By Betty Gordon
© 2017 text and photos. All rights reserved.
In November 2016, spring in the Southern Hemisphere, I took an unforgettable, two-week trip to Easter Island and Chile. This is the fifth post about my adventures. See June 17, April 10, March 6 and February 12, 2017, for earlier posts about Easter Island.
Take the coat or not?
That’s the discussion I have with myself before nearly every international trip. The coat is midweight, comes to my knees and has a hood. It is water-repellant but not much protection in a downpour.
It has a thin lining, so I can wear a sweater or sweatshirt under it and be comfortable at temperatures to around 30 to 40 degrees Fahrenheit.
In that I don’t like being cold, I usually take it, even when the trip is to a destination that boasts a mostly temperate climate.
On Easter Island, I knew I wouldn’t need it, and I didn’t think it would get much use in Santiago, or San Pedro de Atacama, in the Chilean desert, virtually rainless and one of the driest places in the world.
(Little-known fact: Chile is a country rich in lithium reserves — the top producer in the world of the metal. About 20 percent of the world’s output comes from the salt flats in northern Chile. Australia and Argentina are Nos. 2 and 3 in production. And yes, that lithium, the metal used in batteries … and more.)
But in that the itinerary I put together included a pre-dawn outing to the El Tatio geysers, about 60 miles (95 kilometers) north of San Pedro de Atacama, the small town (population about 4,000) already at an altitude of almost 8,000 feet (2,438 meters), I thought it might be a good idea.
So I took the coat. And I was glad I did — it came in handy during a shiver-worthy morning spent in the Andes mountains.
At about 4:30 a.m., while I was waiting in the lobby of my small hostel to be picked up by my day-trip tour group, I was chatting with some other travelers who had already gone to the geysers and were headed on a different outing to Uyuni in Bolivia. Even at that point I was wondering if I’d need my coat for the day. They said yes, which is also what my guidebook advised.
The white Mercedes minibus was nearly full by the time I got in. It was chilly, but even so, I noted some of the other women were wearing shorts, like they were headed for a day at the beach. I wondered to myself if I had miscalculated, but it wasn’t long before I knew I hadn’t.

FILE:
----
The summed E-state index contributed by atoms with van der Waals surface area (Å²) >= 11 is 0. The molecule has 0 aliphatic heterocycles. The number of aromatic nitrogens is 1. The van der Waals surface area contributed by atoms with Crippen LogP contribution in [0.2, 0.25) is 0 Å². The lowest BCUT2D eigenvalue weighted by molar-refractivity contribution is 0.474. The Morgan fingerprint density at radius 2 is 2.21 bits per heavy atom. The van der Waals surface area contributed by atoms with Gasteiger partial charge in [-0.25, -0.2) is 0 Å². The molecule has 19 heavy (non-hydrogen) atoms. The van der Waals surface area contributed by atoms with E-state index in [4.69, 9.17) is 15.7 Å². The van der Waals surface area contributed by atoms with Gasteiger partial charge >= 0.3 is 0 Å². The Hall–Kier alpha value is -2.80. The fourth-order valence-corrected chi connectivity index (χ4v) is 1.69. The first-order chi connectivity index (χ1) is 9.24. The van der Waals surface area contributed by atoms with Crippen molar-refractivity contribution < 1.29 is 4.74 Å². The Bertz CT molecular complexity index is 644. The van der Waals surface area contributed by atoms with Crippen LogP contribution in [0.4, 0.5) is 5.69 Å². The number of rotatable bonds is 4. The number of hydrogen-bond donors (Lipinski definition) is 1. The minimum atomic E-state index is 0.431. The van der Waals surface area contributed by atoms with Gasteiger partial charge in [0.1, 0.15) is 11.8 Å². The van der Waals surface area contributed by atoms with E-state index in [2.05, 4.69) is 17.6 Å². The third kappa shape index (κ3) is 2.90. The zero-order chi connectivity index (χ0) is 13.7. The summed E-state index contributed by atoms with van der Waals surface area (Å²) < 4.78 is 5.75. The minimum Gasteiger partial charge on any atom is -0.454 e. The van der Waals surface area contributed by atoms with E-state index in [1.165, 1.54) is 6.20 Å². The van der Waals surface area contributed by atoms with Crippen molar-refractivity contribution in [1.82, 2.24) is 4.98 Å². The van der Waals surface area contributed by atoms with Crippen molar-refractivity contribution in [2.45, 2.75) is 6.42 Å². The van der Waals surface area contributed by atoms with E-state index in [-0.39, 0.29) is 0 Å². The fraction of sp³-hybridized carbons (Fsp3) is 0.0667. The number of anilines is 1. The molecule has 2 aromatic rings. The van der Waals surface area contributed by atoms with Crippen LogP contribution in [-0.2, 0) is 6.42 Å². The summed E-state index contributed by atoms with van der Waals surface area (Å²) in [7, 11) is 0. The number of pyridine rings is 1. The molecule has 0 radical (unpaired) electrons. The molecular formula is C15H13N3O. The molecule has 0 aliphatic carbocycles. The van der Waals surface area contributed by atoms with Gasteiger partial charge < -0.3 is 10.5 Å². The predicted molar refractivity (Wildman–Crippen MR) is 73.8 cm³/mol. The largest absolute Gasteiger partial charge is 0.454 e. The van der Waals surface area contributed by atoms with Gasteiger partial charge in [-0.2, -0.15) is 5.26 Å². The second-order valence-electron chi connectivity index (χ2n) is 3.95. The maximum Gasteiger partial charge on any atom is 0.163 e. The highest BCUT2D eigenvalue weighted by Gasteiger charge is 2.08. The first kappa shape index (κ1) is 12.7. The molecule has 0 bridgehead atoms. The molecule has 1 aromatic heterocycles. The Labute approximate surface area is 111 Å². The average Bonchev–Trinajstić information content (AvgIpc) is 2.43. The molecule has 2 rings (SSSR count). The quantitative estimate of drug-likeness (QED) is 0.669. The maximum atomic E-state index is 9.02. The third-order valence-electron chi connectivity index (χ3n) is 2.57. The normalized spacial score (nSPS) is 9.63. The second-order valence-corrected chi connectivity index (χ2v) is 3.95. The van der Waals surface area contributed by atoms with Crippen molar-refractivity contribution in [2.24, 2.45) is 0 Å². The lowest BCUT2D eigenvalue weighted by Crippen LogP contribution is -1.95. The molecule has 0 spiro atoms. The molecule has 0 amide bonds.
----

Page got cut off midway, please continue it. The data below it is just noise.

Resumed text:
Over bumpy, winding roads with few markers or lighting of any kind, we were gaining in altitude, heading toward El Tatio, at more than 14,173 feet (4,320 meters) above sea level, the highest geyser field in the world.
It was still pitch dark and getting colder. The windows had frosted over, but I don’t think we were missing much in the way of scenery at this point other than rock formations.
I already had my sweatshirt’s hood up, but I added a wide acrylic headband under it to cover my ears, and then put my coat’s hood up also. From my pockets, I pulled out my thin gray gloves and put them on. I was wearing every piece of warm clothing I had with me. Added to the heat being generated by about 20 bodies, I’d say I had my gear just about right.
It took about 90 minutes to get to El Tatio, the area of which covers about 3.62 square miles. Along the way, the van was pretty quiet. Many people seemed to be dozing, ignoring the uneven ride and the early hour.
When we disembarked, the sun was rising into a cloudless azure sky and immediately warming the crisp morning air. Fortunately, it wasn’t windy. My guess is that the mercury was around freezing.
More than 80 active geysers are scattered around El Tatio, the largest geyser field in the Southern Hemisphere and third largest in the world. The highest eruptions reach about 20 feet, so not as impressive as, say, Old Faithful’s maximum of 184 feet in Yellowstone National Park in Wyoming in the United States.
But the sight is exciting nonetheless, due to the unpredictability of the geysers’ timing and the ethereal beauty of the drifting columns of steam, dissipating like ghostly apparitions not long after they’ve flared from the surface.
Despite the abundance of about 100 fumaroles (gas-spewing volcanic openings), I wasn’t getting the odious whiff of sulfur that would be an expected accompaniment.